Cats love to go higher. They want a birds eye view. If floor space is limited cat shelves are a great idea. They give your kitty a better view of his/her domain.We looked at a cat shelf online, saw the prices, and then decided to build our own.
Our cats already have a cat tree and a outdoor cat enclosure, so We had a blank wall in a room with vaulted ceilings and decided this would be a great space to add some vertical cat shelves. Like most cats our cats like to look out the windows, so we built the shelves with the idea they could easily reach the window above the front door.
Materials Needed for Cat Shelf
To create our cat’s vertical space we purchased the following items at our local home improvement store:
- Two 1″ x 12″ x 8′ pine boards. We picked ones with lots of knots because that is the look we were going for.
- One 6″ x 6″ x 8′ post
- 100 feet of 3/8″ natural Sisal rope
- One 6′ x 8 ‘ roll of indoor/outdoor recycled carpet
- Velcro fasteners to attach the carpet to the wood shelves
We also purchased 24 – 5″x 3″ black steel L corner brace brackets on Amazon to secure the shelves to the wall. We already owned some walnut stain, so we used this for the project. 146
How to build a Cat Wall on a Budget
The first task to build our cat shelf was to sand the wood with a belt sander. Then we measured the wall where we wanted to install the shelves and cut the boards from 16-23 inches in length.
The post was measured and it was cut it to fit the space.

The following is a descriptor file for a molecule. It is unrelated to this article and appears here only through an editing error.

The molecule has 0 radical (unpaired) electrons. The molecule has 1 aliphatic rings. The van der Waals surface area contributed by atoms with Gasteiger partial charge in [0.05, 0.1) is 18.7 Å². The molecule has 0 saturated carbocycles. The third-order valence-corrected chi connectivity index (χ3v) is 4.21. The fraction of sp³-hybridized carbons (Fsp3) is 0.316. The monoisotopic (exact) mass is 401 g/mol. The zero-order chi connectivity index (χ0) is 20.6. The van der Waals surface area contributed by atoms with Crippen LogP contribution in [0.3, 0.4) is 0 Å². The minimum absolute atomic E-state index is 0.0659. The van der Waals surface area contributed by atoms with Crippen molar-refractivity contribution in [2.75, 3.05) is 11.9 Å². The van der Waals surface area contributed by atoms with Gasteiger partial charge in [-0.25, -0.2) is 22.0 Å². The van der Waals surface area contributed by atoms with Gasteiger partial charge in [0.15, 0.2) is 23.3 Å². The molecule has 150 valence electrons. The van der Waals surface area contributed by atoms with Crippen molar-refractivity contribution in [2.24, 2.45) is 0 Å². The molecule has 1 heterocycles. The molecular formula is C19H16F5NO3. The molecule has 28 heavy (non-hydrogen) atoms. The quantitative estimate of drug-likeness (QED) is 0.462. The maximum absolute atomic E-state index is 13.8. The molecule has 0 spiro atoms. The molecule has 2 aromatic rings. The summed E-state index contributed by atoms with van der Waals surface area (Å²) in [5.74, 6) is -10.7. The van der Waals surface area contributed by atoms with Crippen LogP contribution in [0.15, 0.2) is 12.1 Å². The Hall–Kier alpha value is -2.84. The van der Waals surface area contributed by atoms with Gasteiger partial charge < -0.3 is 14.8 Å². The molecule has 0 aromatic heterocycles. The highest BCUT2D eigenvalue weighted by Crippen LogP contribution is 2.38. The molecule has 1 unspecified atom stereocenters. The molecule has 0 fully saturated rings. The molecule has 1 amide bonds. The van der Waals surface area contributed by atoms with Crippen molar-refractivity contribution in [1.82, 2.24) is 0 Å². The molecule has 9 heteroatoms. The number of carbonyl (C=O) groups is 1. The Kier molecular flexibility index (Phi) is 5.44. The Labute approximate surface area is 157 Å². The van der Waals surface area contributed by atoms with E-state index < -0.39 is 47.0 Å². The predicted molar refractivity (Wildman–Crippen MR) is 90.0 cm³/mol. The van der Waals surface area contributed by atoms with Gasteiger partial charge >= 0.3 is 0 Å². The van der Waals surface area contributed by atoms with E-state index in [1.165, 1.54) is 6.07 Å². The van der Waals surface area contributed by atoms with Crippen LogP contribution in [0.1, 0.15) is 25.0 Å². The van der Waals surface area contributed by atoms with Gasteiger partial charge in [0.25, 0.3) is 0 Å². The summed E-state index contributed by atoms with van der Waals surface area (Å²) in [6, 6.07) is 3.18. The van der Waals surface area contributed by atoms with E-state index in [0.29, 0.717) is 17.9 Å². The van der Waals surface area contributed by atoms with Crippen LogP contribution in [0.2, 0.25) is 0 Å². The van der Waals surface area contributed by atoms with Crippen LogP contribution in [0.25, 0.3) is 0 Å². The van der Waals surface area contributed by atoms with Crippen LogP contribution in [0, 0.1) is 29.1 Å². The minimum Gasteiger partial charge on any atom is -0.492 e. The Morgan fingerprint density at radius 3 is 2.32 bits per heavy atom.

After cutting the pieces we cleaned up the wood edges with sandpaper. We used the air compressor to clean off all the shelves. Then we stained both sides of the shelves and the post a walnut stain.
Once the stain dried we chose a longer shelf and cut a hole in it. This will give our kitties an alternative way to reach their catwalk from the scratching post.
Our brackets arrived the next day and we attached these to our cat shelves.
Now for the hard part we had to measure the spaces between the shelves to make sure our cats could easily jump from one to the other and also so they could reach the window sill above the front door.
Adding a Cat Scratching Post
Once the shelves were up we wrapped the sisal rope around the stained wooden post. We decided to leave some of the wood exposed, so we didn’t cover the entire post in rope. We recommend using gloves while wrapping the post. Wrap the rope as tight as you can to ensure it won’t move much when your kitty claws at it.
The post sits on our staircase, but it is not attached to the stairs. It attaches to the wall with two brackets. The shelf with a hole in is above the post so the cats have easy access to the rest of the shelves.
From these materials we built 12 cat shelves and a scratching post.
Our costs were as follows: $40 for wood, $11 for post, $22 for indoor/outdoor carpet and $32 for brackets. We already had a can of walnut stain, so we didn’t need to purchase anymore for this project. Some of the shelves, brackets and carpet were also used for our outdoor cat enclosure, so we were able to use the materials for two projects. Leftover sisal rope from our cat tree was used, so we had no out of pocket for cost this item either.